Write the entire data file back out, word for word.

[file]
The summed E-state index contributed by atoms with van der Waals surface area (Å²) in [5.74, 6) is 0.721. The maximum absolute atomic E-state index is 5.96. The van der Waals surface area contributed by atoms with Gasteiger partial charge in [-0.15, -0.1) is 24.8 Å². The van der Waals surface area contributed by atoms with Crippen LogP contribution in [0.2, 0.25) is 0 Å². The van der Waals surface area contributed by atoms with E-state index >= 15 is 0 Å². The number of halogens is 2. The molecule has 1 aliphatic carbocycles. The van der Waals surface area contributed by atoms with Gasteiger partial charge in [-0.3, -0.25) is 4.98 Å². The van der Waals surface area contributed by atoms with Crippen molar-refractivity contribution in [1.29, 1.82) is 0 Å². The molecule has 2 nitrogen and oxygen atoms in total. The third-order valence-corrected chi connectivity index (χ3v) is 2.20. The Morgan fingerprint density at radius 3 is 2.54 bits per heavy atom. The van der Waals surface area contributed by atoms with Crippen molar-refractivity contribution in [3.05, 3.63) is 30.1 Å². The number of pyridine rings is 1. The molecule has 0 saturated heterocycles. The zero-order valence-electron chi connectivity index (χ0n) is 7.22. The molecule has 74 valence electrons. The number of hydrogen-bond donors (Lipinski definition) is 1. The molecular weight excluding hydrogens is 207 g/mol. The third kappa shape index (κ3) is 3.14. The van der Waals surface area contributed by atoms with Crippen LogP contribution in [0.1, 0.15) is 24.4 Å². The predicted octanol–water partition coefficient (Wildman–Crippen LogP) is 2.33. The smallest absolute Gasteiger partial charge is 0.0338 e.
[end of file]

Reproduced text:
The summed E-state index contributed by atoms with van der Waals surface area (Å²) in [5.74, 6) is 0.721. The maximum absolute atomic E-state index is 5.96. The van der Waals surface area contributed by atoms with Gasteiger partial charge in [-0.15, -0.1) is 24.8 Å². The van der Waals surface area contributed by atoms with Crippen LogP contribution in [0.2, 0.25) is 0 Å². The van der Waals surface area contributed by atoms with E-state index >= 15 is 0 Å². The number of halogens is 2. The molecule has 1 aliphatic carbocycles. The van der Waals surface area contributed by atoms with Gasteiger partial charge in [-0.3, -0.25) is 4.98 Å². The van der Waals surface area contributed by atoms with Crippen molar-refractivity contribution in [1.29, 1.82) is 0 Å². The molecule has 2 nitrogen and oxygen atoms in total. The third-order valence-corrected chi connectivity index (χ3v) is 2.20. The Morgan fingerprint density at radius 3 is 2.54 bits per heavy atom. The van der Waals surface area contributed by atoms with Crippen molar-refractivity contribution in [3.05, 3.63) is 30.1 Å². The number of pyridine rings is 1. The molecule has 0 saturated heterocycles. The zero-order valence-electron chi connectivity index (χ0n) is 7.22. The molecule has 74 valence electrons. The number of hydrogen-bond donors (Lipinski definition) is 1. The molecular weight excluding hydrogens is 207 g/mol. The third kappa shape index (κ3) is 3.14. The van der Waals surface area contributed by atoms with Crippen LogP contribution in [0.1, 0.15) is 24.4 Å². The predicted octanol–water partition coefficient (Wildman–Crippen LogP) is 2.33. The smallest absolute Gasteiger partial charge is 0.0338 e.